Bilocation is the appearance of an individual in two places simultaneously. What exactly occurs in the phenomenon of bilocation is uncertain. The prevailing theory suggests that it is a projection of a double. In appearance to others the double may appear to be a solid physical form, or may be ghostly. Usually this double acts strangely and mechanically and does not acknowledge others when spoken to.
Although it is uncommon, bilocation is an ancient phenomenon. It is claimed to have been experienced, and even practiced by will, by mystics, ecstatics, saints, monks, holy persons, and magical adepts. Several Christian saints and monks were adept at bilocation such as St. Anthony of Padua, St. Ambrose of Milan, St. Severus of Ravenna, and Padre Pio of Italy. In 1774, St. Alphonsus Maria de’Ligouri was seen at the bedside of the dying Pope Clement XIV, when in fact the saint was confined to his cell in a location that was a four-day journey away.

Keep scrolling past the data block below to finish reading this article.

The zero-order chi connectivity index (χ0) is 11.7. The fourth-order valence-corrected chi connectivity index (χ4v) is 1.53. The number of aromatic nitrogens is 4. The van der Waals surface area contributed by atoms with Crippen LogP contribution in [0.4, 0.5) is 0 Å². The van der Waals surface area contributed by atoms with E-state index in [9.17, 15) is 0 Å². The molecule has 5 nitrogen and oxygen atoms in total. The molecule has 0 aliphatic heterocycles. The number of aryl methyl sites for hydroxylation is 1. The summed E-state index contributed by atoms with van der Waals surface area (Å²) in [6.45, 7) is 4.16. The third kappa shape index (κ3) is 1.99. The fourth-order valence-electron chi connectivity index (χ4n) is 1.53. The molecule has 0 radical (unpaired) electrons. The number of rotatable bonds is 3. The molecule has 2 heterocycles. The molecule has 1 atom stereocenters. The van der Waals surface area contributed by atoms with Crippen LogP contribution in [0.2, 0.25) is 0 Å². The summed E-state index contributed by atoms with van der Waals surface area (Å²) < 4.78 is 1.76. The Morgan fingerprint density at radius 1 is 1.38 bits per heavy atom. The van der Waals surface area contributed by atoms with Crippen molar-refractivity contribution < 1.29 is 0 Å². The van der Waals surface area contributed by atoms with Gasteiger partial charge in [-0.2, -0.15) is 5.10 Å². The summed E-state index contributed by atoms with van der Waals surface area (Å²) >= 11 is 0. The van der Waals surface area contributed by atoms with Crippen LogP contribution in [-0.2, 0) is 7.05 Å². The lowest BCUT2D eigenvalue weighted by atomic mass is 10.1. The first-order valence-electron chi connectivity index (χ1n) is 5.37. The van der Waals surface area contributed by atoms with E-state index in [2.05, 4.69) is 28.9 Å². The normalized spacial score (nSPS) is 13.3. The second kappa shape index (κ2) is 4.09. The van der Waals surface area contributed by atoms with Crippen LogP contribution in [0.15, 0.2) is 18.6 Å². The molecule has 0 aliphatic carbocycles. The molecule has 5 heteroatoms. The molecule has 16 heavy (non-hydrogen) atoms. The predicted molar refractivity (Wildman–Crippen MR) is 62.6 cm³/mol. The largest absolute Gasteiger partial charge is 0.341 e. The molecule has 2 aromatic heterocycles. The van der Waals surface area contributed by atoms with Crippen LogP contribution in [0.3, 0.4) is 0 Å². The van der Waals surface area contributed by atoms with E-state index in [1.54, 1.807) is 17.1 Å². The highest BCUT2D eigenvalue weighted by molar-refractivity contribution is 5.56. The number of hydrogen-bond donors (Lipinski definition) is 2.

A pioneer psychical researcher, Frederic W. H. Myers, one of the founders of the Society for Psychical Research in England, along with others collected and studied reports of bilocation, however the phenomenon has received little interest in modern times.
Spontaneous and involuntary bilocation sometimes presages or heralds the death of the individual seen.